The Economic and Social Research Institute has published an economic policy review on sourcing electricity needs from wind, and building and maintaining the transmission network to accommodate this.
Ireland has a 2020 target of achieving 40% of its electricity from renewable sources. One of the report's authors, Professor John FitzGerald, told RTE radio he thought the market would deliver this amount of wind.
He said that if oil and gas prices were medium to high, this would end up saving consumers money, while if they were low, it will cost us 'a bit'.
The report also says we need more wires to ensure that the wind power can get to homes and businesses, and also to ensure that it can be exported to countries such as Britain and France. Otherwise, the ESRI says, we will have surplus wind which we will not be able to export.
Professor FitzGerald believes the State, through EirGrid, will have to deliver this infrastructure, as it would not be profitable for individual companies to invest in the socially desirable amount of infrastructure needed.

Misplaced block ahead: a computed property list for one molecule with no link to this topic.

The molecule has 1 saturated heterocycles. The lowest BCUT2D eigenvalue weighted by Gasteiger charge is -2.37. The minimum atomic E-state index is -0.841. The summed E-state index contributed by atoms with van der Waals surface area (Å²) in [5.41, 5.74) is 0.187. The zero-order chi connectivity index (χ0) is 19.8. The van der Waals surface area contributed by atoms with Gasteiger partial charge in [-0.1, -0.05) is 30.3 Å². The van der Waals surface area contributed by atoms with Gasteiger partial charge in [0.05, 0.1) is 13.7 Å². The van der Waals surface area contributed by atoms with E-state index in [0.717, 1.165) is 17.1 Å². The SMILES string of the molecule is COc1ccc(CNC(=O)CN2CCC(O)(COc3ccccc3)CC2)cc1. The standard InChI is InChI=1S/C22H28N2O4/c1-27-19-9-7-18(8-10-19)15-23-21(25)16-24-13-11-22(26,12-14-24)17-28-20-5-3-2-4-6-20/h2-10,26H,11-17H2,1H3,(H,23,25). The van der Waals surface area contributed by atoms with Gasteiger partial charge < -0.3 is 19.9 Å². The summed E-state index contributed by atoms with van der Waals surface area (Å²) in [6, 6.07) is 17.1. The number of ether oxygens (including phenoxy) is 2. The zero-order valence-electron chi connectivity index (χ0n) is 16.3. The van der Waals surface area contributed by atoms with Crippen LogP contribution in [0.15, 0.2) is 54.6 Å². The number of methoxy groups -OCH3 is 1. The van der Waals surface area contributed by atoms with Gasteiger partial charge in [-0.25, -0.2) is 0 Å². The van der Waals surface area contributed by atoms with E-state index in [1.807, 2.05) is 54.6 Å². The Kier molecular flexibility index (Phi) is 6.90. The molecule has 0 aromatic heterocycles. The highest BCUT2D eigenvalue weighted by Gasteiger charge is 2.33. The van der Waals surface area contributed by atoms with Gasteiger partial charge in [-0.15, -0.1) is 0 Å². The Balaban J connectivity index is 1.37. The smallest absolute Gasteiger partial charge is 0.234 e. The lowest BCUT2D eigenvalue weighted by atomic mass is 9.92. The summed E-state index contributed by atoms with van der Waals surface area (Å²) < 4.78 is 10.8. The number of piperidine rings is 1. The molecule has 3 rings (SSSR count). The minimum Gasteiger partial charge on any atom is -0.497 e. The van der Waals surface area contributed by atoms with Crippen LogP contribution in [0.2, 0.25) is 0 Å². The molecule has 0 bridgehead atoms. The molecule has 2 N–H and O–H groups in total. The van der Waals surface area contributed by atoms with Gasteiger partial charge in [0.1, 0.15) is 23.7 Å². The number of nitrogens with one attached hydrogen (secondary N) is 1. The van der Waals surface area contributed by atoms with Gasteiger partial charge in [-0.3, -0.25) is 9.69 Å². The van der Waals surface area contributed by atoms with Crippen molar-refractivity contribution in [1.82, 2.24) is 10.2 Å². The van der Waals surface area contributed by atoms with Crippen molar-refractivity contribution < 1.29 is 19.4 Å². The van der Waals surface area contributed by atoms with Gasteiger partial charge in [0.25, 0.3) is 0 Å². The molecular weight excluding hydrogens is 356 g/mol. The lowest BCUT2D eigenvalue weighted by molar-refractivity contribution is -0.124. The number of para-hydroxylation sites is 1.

The ESRI says there should not be subsidies for offshore wind and tidal or wave energy, as we will have enough onshore wind energy as we can handle. Professor FitzGerald adds, however, that it is worthwhile spending money on research on areas such as tidal or wave power, but this should be done through research budgets and the costs should not be borne by consumers through guarantees.
Offshore 'critical', says industry body
The National Offshore Wind Association of Ireland responded by saying offshore wind power was 'critical' to achieving renewable energy targets.
NOWA said there was 'increasing concern' that planning constraints, land owner consent, grid connection and financing difficulties would make it impossible to develop the 6000 megawatts (mw) onshore wind farms needed to meet Ireland's target.
'To achieve our 2020 target, the 800mw of offshore currently agreed with the CER will definitely be required. This figure may even be somewhat higher,' the organisation said.
It claimed one offshore wind farm in Ireland could deliver 1000mw, while to achieve this on land would require 'a substantial number' of planning applications.